By Mike Stetson
© 2010 Idaho Press-Tribune
They call themselves diamonds in the rough, while coach Pat McCurry says they’re serious students who also want to run.
The results say the College of Idaho men’s cross country team is simply one of the best — at any level.
The Coyotes, ranked No. 9 in the NAIA, have proven their talent time and again this season as they’ve beaten four different NCAA Division I teams — Montana, Eastern Washington twice, Idaho State twice and Gonzaga twice — on the hills, fields and trails.
“This season’s been awesome,” said Andrew Hugill, a sophomore from Colorado Springs, Colo. “We’ve been running at a lot of higher-level meets, with a lot of D-I teams, and we’ve just been coming in, running hard at every meet and doing really well.”
“It’s a lot of fun,” adds senior Paul Sartin, a Bishop Kelly High product. “A lot of people (think) College of Idaho, it’s a small school. We go to meets and don’t get a lot of respect, they think they should beat us easily, but it’s kinda cool when we do run and beat these guys. Their heads will turn and they’ll be like, ‘Whoa, where’d these guys come from.’”
The C of I programs have been historically strong since cross country was re-established for the 2004 season under McCurry.
In the past six seasons, the Yotes have had three NAIA All-Americans, the C of I women are currently the two-time defending Cascade Conference champs, and the C of I has sent six teams to nationals.
Of late, the Coyote men also have been racking up wins over D-I programs, beating Eastern Washington, Gonzaga and Idaho State last season as well.
The addition of sophomores like Hugill, Greg Montgomery, from Boise High, and Dominic Bolin, from Payette High, has helped the C of I men excel.
“A lot of these guys that came here could have run at Division I schools but they didn’t want running to be their entire life, they wanted to have a balanced experience and they’re really, really serious about their academics, and that’s what this team’s been built on,” said McCurry, whose team will be in action tonight at 5 on the Fairview Golf Course, hosting the Coyote Twilight.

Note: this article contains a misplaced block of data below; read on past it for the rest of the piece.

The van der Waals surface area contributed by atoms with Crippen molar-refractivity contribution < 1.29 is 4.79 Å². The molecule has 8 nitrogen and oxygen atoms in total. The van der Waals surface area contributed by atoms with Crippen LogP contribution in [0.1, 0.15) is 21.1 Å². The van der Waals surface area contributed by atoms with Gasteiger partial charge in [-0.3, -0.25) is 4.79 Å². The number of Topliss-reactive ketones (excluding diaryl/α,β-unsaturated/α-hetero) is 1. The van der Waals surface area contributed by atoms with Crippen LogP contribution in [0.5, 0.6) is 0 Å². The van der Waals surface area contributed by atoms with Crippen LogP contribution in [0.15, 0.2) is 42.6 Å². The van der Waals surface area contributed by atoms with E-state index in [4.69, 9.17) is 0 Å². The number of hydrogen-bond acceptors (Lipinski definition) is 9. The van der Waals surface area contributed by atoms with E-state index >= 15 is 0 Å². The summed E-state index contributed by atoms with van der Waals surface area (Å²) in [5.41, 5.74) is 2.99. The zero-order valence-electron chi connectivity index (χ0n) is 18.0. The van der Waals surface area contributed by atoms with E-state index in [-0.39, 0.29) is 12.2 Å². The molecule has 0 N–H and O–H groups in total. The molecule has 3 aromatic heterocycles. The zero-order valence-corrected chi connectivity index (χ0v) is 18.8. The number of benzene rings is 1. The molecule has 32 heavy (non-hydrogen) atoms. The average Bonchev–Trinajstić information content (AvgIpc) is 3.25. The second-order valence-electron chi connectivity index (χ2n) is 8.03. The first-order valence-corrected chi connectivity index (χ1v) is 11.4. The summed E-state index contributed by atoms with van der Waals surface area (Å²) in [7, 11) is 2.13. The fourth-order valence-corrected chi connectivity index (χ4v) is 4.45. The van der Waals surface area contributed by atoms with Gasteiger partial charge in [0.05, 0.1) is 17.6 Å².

Boise State, Eastern Oregon, Northwest Nazarene and Treasure Valley Community College all will be competing with the Coyotes, with the women’s 5-kilometer race starting at 5 p.m., and the men’s 8K at 5:45.
Montgomery, who is coming off an individual victory by eight seconds at the Idaho State dual on Oct. 9, is a prime example of the Yotes’ student-first, student-athlete.
“I came here for the school situation, the biology program was the main thing,” said Montgomery, a teammate of Boise High stars like Eric Fitzpatrick and Max Hardy, now D-I runners at Oklahoma State and Montana, respectively.
Not driven by D-I aspirations, Montgomery, a mountain biker who doesn’t consider himself a runner because he doesn’t run year-round, admits he did enjoy racing, and beating, his good friend Hardy and the Grizzlies earlier this season.
As for that win a week ago?
“I’m not used to being the top guy,” he added, a bit surprised by his success.
The Coyotes aren’t surprised by their success, though, as they truly do focus on working together.
“We have one objective and one goal, we have been working together as a team,” said Kiprotich Langat, a junior from Nairobi, Kenya. “So we have seen definitely some improvement. ... Teamwork’s really good for us and it’s working well.”
It’s been one key to success, as the C of I’s top four in their last race — Montgomery, Sartin, Bolin and Hugill — were within 28 seconds of each other, with Langat 1:10 behind.
“I think we have been using the leading guys to pull the rest of the team up, ... every week we see some improvement,” Langat said of training with such strong runners.
Another key has been coaching, as all the C of I men credit their individual improvement and team attitude to McCurry.
“I think it’s just our coaching is big-time,” said senior Alex Goold, a Mountain View High product. “Pat, he does great with us.”
McCurry appreciates the compliment, but quickly turns the focus back to the team, adding that if all five runners finish with a minute of each other, as fast as the Yotes’ front-runners are, the C of I could contend for the league title and a top-place finish at nationals.
They are big aspirations considering the C of I men will be racing against the NAIA’s No. 1 ranked team, Southern Oregon, on Nov. 6 at the conference meet.
The Coyotes are confident, though.
“We run head-to-head with them,” Hugill said, “we get close to beating them every time. We’ll see what happens.”